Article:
5. Be transparent about intentions – let your coworkers know that you are working on some changes to your style/ behavior. That warning will prepare them for changes. It will also put them in a good position to continue giving feedback and support.

Hopefully these five steps will get you back on track to a healthy career. Don’t expect to fix everything overnight. After all, it took you time to get here and it will take time for your Career Bounce Back.

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That introversion thing again…

Broader role, Geek 5, Org savvy, Uncategorized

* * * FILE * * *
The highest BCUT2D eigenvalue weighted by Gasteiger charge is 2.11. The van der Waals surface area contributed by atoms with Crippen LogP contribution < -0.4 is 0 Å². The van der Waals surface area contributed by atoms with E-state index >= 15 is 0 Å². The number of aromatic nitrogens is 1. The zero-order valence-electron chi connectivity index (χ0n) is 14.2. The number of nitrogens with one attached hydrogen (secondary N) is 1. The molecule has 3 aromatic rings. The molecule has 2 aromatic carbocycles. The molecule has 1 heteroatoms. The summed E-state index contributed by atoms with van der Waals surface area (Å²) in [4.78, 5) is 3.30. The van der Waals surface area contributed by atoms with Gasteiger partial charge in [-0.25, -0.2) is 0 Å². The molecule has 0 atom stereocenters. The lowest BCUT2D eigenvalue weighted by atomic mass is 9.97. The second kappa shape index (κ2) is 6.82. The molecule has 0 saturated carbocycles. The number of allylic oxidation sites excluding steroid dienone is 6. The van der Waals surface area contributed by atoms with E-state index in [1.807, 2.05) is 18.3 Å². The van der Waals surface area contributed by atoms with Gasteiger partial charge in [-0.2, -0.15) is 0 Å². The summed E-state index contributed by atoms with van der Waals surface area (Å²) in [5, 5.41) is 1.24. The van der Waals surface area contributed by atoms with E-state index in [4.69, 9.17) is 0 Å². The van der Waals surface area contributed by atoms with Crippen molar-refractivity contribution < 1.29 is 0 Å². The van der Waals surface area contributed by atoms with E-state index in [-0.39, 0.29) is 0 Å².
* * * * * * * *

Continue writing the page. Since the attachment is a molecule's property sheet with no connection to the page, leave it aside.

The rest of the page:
We’ve talked a lot about introversion and how it can impact the career of many geeks.  It is a key part of the Geek 5 risks as part of the resistance to a broader role.  There was also a post about Jennifer Kahnweiler’s book, The Introverted Leader

Dan McCarthy over at Great Leadership just did a nice post on introversion.  It is called “How to be a more approachable, sociable leader“.  He provides many useful tips on how to overcome some introverted tendencies.  I like that he focuses on small, achievable changes – such as setting a goal for how many people to approach on a daily basis.

Several of his suggestions match suggestions from this blog – such as smiling and listening more.  He also talks about the need to do more personal disclosure (appropriate disclosure) in order to build rapport.  Dan also suggests several books related to building relationships and charisma.  I’m not familiar with the books, but they’re probably worth a scan on Amazon.

Check out his post for another perspective and more advice about introversion.